It’s not just a question of fairness: it doesn’t make business sense either. As someone who established my own company, I know very well that virtues such as trust, integrity and stability drive consumer confidence. They are the keystone of capitalism.
We can’t go on like this. Nearly 30 years ago, Ronald Reagan spoke for a new generation of neo-liberals, declaring that “government is not the solution to our problems, government is the problem”. Today the market is the problem: together, business and policy-makers are going to have to fix it.
So this week a cross-party group of parliamentarians has come together to find answers to the challenge of how we fix our malfunctioning markets and reconnect hard work with getting on in life. Our goal is simple: to build a new consensus on how we can change the rules of the game.
Since the Second World War we’ve enjoyed two grand phases of consensus that connected business and government in pursuit of the common good. After the war, we called it “Butskellism”, a marriage of ideas epitomised by the calm moderation of the Tories’ Rab Butler and Labour’s Hugh Gaitskell. The second phase was the neo-liberal consensus, born in the storms of the late Seventies and now in its death throes.
It’s time for a new approach: a “third wave” of consensus to reset the rules. There’s already plenty on which we can agree.
First, business and politicians know money markets need to act for the long term rather than the short term. The disastrous behaviour of the interest-rate riggers and the high-frequency traders portrayed in Michael Lewis’s new book Flash Boys epitomises a fill-your-boots piracy that destroys a firm’s ability to think long term.
It’s not just capital markets that need reform — it’s labour markets too. Unless we boost skills, it’s hard to give workers a pay rise. I think there’s wide consensus about what needs to change.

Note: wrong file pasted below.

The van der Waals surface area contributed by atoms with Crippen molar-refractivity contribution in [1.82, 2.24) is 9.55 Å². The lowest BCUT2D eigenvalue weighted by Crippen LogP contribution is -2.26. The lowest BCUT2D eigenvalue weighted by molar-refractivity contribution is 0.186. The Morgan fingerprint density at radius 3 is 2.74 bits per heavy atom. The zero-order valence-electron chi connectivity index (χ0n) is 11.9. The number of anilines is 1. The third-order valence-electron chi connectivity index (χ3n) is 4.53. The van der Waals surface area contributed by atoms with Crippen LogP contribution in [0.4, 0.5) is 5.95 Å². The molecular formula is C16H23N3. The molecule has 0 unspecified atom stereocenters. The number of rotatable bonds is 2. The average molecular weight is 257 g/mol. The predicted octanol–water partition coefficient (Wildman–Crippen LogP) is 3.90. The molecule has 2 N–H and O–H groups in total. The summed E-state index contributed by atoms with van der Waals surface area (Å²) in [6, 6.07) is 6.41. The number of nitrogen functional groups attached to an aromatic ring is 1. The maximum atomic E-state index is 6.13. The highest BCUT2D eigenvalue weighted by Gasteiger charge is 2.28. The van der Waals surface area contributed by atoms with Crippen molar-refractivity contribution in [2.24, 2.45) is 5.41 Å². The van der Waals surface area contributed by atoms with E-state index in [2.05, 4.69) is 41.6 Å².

Lord Baker’s work on university technical colleges exemplifies an ambition to build a high-quality vocational route to better skills. Ed Miliband, Tristram Hunt and I have put that at the core of a new offer for a vocational path to degree-level training for the “forgotten 50 per cent”, those who do not want to pursue the traditional academic route.
Third, we can agree that a bigger, better business-government partnership in science and technology is vital to winning the race to the top, boosting productivity and jobs in and around Tech City, the Crick Institute and the spin-outs around London’s universities. The foundations of this “supply side” boost were built by Peter Mandleson and Lord Sainsbury, and were respected by the Tories’ David Willetts, who left government this week.
Abroad, business and government should agree that “good growth” is easier if markets are bigger, which is why we should be at the heart of Europe. At home, there is broad agreement that a radical devolution of power is vital if big parts of Britain aren’t left to languish. “Inclusive growth” is not just about who prospers, it’s about where prospers — an idea championed by Lords Adonis and Heseltine in their plans to return power to our cities.
We cannot avoid some issues where consensus will be harder but where the status quo is not an option: making sure companies pay their taxes and don’t rig markets to short-change consumers and cheat their competition.
Indeed, hard-headed Tories such as Lord Heseltine and Richard Harrington, who have real experience of running large businesses, recognise that the market needs to work in a more sustainable way. It needs to respect its consumers and its employees, making a profit while not becoming immersed in a race to the bottom that, in the end, hurts most businesses as much as it hurts working families.
From boardrooms to Westminster, we need to crystallise this “new consensus”. For a decade and more, the price and prize of globalisation have not been fairly shared. Yet we risk a new era of inequality if we don’t get our act together. The new potential of trade and technology is accelerating the “second machine age”, where from driverless cars to automated checkouts, technology wipes out both blue and white-collar jobs, concentrating riches in the hands of a tiny global elite.
The founders of the greatest traditions in British capitalism — leaders such as George Cadbury, William Lever and John Spedan Lewis — knew that “enlightened self-interest” was always the best way to do business. If we want to build a great society in a global economy, reformers need to join together now: we’re running out of time.
Rt Hon Liam Byrne MP is chairman of the newly formed All Party Group on Inclusive Growth.